Career: Advancing Interaction Paradigms in Mobile Augmented Reality Using Eye Tracking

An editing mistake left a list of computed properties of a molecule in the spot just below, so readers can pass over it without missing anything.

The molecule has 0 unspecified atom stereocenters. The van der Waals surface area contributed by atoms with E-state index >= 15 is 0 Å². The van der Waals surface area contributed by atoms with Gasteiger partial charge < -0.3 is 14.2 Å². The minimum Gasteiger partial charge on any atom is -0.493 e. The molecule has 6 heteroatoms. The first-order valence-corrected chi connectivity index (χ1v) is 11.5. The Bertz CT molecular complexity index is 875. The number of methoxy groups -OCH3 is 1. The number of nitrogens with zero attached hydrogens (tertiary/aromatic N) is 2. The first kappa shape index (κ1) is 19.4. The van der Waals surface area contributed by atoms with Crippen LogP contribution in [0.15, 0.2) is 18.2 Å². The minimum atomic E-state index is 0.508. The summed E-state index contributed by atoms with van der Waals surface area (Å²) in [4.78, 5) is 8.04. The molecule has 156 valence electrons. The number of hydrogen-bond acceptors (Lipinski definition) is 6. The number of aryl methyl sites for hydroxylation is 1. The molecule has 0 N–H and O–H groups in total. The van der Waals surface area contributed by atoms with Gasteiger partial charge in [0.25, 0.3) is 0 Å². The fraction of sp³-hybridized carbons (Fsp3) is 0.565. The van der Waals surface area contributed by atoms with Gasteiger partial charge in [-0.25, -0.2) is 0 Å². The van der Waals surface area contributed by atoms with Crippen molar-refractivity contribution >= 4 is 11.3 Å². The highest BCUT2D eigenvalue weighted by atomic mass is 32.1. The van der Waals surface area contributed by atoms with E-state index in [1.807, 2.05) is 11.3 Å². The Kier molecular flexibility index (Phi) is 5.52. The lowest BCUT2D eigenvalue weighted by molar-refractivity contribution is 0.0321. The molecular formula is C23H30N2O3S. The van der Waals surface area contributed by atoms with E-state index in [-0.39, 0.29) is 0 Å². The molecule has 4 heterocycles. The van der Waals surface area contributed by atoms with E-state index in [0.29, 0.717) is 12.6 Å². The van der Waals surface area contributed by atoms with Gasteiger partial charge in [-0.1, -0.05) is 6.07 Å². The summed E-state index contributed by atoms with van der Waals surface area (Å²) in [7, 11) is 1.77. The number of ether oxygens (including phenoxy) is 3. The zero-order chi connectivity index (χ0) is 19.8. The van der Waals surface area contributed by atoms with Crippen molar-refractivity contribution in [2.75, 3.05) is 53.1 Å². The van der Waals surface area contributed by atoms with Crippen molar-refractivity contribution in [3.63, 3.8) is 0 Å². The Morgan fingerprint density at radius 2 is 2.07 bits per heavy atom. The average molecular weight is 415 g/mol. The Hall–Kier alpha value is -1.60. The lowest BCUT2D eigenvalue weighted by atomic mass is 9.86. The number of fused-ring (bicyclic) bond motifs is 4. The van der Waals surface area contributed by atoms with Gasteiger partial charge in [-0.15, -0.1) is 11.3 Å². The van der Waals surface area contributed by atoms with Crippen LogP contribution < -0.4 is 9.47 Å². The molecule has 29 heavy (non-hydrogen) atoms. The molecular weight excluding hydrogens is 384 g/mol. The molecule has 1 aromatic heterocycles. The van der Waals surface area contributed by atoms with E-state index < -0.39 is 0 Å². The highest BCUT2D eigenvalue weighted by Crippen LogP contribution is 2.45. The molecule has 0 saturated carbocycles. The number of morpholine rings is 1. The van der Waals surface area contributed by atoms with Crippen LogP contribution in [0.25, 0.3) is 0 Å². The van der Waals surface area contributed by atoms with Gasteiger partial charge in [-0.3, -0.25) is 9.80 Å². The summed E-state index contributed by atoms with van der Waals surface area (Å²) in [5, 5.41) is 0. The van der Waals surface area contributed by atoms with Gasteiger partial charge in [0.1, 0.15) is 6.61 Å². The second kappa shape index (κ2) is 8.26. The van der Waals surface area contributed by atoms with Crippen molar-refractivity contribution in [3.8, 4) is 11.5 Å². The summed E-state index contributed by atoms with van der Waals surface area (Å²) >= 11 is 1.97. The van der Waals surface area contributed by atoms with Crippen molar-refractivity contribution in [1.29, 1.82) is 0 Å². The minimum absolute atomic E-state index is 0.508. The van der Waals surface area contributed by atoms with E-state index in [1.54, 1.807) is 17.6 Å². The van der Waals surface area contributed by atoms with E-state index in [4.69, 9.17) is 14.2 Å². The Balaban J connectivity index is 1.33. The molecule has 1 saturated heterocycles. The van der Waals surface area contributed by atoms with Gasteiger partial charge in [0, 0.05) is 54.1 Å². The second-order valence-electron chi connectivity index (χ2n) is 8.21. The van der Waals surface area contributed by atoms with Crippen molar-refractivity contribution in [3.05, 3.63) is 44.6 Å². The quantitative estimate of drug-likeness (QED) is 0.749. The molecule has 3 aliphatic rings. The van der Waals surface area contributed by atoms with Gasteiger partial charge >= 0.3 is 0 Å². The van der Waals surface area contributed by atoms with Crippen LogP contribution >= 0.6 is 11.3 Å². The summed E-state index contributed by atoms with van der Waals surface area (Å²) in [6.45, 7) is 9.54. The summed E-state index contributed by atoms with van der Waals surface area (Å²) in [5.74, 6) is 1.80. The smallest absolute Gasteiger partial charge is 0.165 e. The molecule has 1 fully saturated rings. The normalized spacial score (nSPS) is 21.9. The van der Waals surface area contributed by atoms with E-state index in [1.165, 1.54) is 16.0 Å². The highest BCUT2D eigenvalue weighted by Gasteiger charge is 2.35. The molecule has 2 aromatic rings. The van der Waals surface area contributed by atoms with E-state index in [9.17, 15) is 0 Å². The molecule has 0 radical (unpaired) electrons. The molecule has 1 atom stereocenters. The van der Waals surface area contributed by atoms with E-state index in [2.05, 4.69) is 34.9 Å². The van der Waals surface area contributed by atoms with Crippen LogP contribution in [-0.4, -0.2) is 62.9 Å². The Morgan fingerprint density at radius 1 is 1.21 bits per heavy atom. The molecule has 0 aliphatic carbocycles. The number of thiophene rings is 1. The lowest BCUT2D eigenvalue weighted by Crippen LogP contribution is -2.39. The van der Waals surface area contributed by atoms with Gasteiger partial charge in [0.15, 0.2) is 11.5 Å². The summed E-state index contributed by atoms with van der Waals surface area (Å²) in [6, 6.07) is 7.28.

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In this project the PI will develop the science needed to enhance mobile augmented reality applications with (a) eye tracking and (b) gaze direction. Mobile augmented reality uses a hand-held device to provide a see-through view of the physical world in which an image of the physical world is superimposed with information about the things in that view. It is as if you held a piece of glass up to the world, and text appeared on that piece of glass labeling the things you see through the glass. This project will investigate how mobile eye tracking, which monitors where a person is looking while on the go, can be used to determine what objects in a visual scene a person is interested in, and thus might like to have annotated in their augmented reality view. This project will investigate how to make these scene annotations appear and disappear in a manner that is neither distracting nor obtrusive by conducting experiments that measure a person''s ability to accomplish visual tasks while presented with text annotations in different sizes, transparency levels, and distances from the point-of-gaze (the point where a person is looking). The project will develop algorithms to automatically manage the density and placement of these labels to best support human tasks while avoiding the creation of distracting "visual clutter". The project will also develop the science that is needed to direct a person''s gaze in the physical world by means of new visualization techniques for use in mobile augmented reality systems. In this case, it is as if the piece of glass through which you are viewing the world periodically changed slightly to unobtrusively motivate you to look more closely at different, specific, task-relevant parts of the scene. This aspect of the project will be conducted in collaboration with the Houston Museum of Fine Arts. Broader Impacts: The project will advance discovery of visualization techniques to permit mobile applications to enhance the viewing of the physical world, while promoting the teaching and learning of science in multiple contexts. Collaborating with the Houston Museum of Fine Arts, the project will develop a freely-downloadable iPhone application that will enhance museum-goers'' learning in the arts, and provide a proof-of-concept of how the techniques developed in this project could be used in other contexts. The project pursues a number of specific new opportunities in science education, including the development of (a) project-related curriculum for a science-based summer camp for junior high school students at Texas A&M University, (b) new University-level courses on the programming for augmented reality and the human performance aspects of lighting and cinematography, and (c) conference tutorials on experimental design, eye tracking, and perception in computer graphics.